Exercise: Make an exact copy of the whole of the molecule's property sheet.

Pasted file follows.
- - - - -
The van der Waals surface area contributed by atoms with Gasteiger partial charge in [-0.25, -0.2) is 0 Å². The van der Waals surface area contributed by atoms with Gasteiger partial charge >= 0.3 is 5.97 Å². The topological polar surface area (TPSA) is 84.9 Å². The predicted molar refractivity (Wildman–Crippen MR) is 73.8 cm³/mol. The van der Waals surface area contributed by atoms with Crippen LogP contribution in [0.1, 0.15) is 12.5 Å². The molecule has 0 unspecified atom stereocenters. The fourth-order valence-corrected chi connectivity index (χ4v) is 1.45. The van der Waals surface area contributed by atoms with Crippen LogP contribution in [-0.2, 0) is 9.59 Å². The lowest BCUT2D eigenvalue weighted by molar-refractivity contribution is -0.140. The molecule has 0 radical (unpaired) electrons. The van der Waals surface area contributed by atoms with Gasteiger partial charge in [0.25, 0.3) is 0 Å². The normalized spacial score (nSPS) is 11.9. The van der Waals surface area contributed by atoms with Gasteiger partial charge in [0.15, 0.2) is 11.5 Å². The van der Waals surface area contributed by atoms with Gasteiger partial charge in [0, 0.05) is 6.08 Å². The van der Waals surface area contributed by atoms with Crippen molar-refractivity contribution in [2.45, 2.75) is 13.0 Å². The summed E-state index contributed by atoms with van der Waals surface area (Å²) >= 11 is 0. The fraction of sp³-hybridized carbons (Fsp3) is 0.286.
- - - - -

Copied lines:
The van der Waals surface area contributed by atoms with Gasteiger partial charge in [-0.25, -0.2) is 0 Å². The van der Waals surface area contributed by atoms with Gasteiger partial charge >= 0.3 is 5.97 Å². The topological polar surface area (TPSA) is 84.9 Å². The predicted molar refractivity (Wildman–Crippen MR) is 73.8 cm³/mol. The van der Waals surface area contributed by atoms with Crippen LogP contribution in [0.1, 0.15) is 12.5 Å². The molecule has 0 unspecified atom stereocenters. The fourth-order valence-corrected chi connectivity index (χ4v) is 1.45. The van der Waals surface area contributed by atoms with Crippen LogP contribution in [-0.2, 0) is 9.59 Å². The lowest BCUT2D eigenvalue weighted by molar-refractivity contribution is -0.140. The molecule has 0 radical (unpaired) electrons. The van der Waals surface area contributed by atoms with Gasteiger partial charge in [0.25, 0.3) is 0 Å². The normalized spacial score (nSPS) is 11.9. The van der Waals surface area contributed by atoms with Gasteiger partial charge in [0.15, 0.2) is 11.5 Å². The van der Waals surface area contributed by atoms with Gasteiger partial charge in [0, 0.05) is 6.08 Å². The van der Waals surface area contributed by atoms with Crippen molar-refractivity contribution in [2.45, 2.75) is 13.0 Å². The summed E-state index contributed by atoms with van der Waals surface area (Å²) >= 11 is 0. The fraction of sp³-hybridized carbons (Fsp3) is 0.286.